Great work, Rod, on both description and documentation of the damage. More evidence of what a bad winter it was. I particularly appreciate the cause and effect explanations on things like the flooded trail.

Kudos on the repair work.      up.gif  up.gif      It does sound like you're getting it done, in spite of the extent of the damage. Maybe fixing the mess at Big Four won't be as bad as I've feared.

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RodF
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PostThu Jul 17, 2008 11:03 am 
bcfc53 wrote:
thanks RodF.....at the other end of deer park road, on wednesday the crew is working on the obstruction point road mess.

By the way, the "Bell Hill Trail Crew" of volunteers from Sequim are clearing the ~80 logs off the Grand Ridge Trail between Deer Park and Maiden Peak this weekend, too!   up.gif

This is particularly welcome news, as hikers detouring around some of those obstructions would tread on the delicate trailside alpine vegetation, which is what we all go up there to appreciate, and is slow to recover.

A large Student Conservation Association trail crew will be packing into Cameron Creek next week, to work on all the blowdown around the lower Grand Pass Trail area.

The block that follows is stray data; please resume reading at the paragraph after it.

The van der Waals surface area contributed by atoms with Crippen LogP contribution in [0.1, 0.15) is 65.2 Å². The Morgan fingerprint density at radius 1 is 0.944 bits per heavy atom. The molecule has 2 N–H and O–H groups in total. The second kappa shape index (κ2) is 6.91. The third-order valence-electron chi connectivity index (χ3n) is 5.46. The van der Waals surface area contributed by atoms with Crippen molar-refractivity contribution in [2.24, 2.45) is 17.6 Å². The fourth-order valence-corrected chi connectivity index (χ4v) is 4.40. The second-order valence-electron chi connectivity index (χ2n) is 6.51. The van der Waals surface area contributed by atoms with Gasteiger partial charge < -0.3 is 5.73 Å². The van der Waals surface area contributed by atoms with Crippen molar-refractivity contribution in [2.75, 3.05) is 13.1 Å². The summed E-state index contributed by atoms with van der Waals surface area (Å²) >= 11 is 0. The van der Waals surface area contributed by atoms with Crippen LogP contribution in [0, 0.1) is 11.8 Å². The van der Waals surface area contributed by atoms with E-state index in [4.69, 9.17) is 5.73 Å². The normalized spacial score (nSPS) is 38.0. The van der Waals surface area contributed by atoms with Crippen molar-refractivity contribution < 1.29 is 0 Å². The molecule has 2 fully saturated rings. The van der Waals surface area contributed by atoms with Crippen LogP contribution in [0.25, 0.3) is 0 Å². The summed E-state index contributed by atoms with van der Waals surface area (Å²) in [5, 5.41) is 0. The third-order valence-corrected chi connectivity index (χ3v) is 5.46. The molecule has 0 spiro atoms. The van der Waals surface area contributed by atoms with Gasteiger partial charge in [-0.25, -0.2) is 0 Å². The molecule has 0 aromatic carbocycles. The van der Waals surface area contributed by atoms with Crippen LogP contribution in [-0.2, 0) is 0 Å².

Last winter's storms really hit Olympic National Park hard.  I stopped by the Park Trails office yesterday.  It's buzzing like a beehive; they have crews spread all over trying to deal with it.  What a year!

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bobbi
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PostThu Jul 17, 2008 11:18 am 
also the trail crew did some clearing along the appleton pass trail.  how much, i don't know.

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ChrisInAKMtns
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PostThu Jul 17, 2008 1:35 pm 
My wife and went up the Upper Gray Wolf and up to Cedar Lake on 4th of July weekend.  I actually didn't think the avalanche was all that bad to navigate.

When you come to the avalanche there is a big tangle of downed trees, like a severe blow-down.  We hiked up and around them (not more than a 50" detour off the trail) and popped right back on the trail.  At the chute the trial bends around, and comes to a narrow point to cross at the creek.  Then its just a small scramble over the snow and you're back on the trail.  1/4 of lost trail is an overstatement IMO.  Perhaps only a 100 yards?

Maybe its more difficult to navigate now that more snow has melted but I didn't see any need to hike as far around the avalanche as Will did.

Cedar Lake trail wasn't bad either.  Only a couple of blowdowns to climb over.  The valley up there must be more sheltered from the wind.  I'm sure its ice free by now.  The campsite at the outlet is melted out as well.

The most treturous (sp?) part of the trail is the just-started footlog across the creek that is steep and only planed down for about 8 feet.  It was wet on our way down so we opted for crossing over the logjam just upstream from the log.

I'll try to get pictures posted in the next couple of days for your reference.

Thanks for all of the hard work RodF.  You're crew certainly has its work cut out for it!